Will COVID-19 prepare us for permanent eco-austerity?
They are likely to have got this wrong. The public are certainly showing a willingness to submit to temporary restrictions on freedom in order to manage a genuine and acute emergency. It is not hard to understand that if coughing on granny might kill her in two weeks then staying at home is advisable. The threat is believable, tangible and credible. That the global death toll ticks up each day, and the fact that no one, rich, poor, old, young, prince or subject is immune, reinforces the message. Soon we will all know someone who has suffered, who has been hospitalized, who has been impoverished, or even someone who has died from the virus. Histrionic headlines accompanied by images of half empty parks do not change the reality that most of the population, where restrictions apply, are still complying with being restricted.
That is a very different thing to a projection of multiple impersonal harms some 20, 30, 50 or even 100 years hence. If it were possible to scare the population into changing their behaviour to reduce carbon emissions by yelling “Will no one think of the grandchildren!” more loudly we would have seen the success of this already. The protesters and even more credible science-based advocates have been ramping up the hyperbole in various forms for at least two decades, oblivious to the many times their predictions have failed to be accurate. Even the normally pragmatic British Parliament declared a “climate emergency” last year, with no evidence of it exciting much action beyond Guardian headlines, and technocratic debates about super-regulators.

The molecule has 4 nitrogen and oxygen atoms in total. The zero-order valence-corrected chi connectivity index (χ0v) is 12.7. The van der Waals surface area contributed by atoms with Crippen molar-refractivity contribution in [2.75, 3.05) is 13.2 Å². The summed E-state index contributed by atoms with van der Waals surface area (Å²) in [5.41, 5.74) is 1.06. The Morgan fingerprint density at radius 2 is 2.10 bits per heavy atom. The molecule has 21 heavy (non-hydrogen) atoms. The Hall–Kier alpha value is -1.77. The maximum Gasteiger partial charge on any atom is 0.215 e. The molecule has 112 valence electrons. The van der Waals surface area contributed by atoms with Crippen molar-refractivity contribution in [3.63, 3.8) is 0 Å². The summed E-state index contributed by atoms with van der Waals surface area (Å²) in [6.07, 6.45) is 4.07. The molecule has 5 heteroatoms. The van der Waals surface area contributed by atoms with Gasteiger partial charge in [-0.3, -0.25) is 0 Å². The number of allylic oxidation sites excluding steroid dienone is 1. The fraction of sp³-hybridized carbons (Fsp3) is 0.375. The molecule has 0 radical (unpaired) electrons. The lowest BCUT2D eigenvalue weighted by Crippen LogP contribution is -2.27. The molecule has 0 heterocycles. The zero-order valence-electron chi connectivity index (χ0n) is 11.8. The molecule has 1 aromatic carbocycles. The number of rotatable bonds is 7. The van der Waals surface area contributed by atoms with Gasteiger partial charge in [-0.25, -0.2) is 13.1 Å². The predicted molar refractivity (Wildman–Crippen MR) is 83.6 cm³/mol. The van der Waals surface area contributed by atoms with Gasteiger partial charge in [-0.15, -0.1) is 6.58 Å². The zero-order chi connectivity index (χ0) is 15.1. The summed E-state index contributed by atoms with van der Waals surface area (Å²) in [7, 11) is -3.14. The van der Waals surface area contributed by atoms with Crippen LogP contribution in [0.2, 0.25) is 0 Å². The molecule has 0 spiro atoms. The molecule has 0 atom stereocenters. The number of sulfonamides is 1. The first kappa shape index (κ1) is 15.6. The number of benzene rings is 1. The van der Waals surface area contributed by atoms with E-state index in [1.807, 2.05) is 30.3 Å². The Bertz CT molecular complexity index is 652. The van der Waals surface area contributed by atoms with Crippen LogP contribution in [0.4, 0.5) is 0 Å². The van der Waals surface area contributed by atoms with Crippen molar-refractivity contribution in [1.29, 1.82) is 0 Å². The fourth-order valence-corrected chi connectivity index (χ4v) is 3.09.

Now that we are living through a real emergency, one that is lethal now rather than irritating tomorrow, this rhetoric seems even more alien to common sense.
Climate change is not an emergency or a crisis. It is an unforeseen and slow rumbling side effect of technology choices over two centuries that have vastly enriched our lives, both in quantity and quality. Flying, driving and heating our homes using fossil fuels were good choices at the time, and have constantly evolved to reduce their environmental impact as time has gone on. They displaced economies based on horse riding and wood burning, the former causing injuries and animal suffering, the latter deadly pollution that is still a source of early mortality in the developing world. Modern medicines and medical equipment are hugely dependent on manufacturing, including plastics, rooted in chemicals derived from fossil fuels. They replaced alchemy, leeches and reusable equipment that caused infections by cross-contamination. But those processes do cause carbon emissions, they do cause pollution, of the air and oceans, and we do need better choices. It just will not happen instantaneously, or as the result a brilliantly devised “keep it in the ground” policy attached to enforced bans on economic activity, until something better turns up.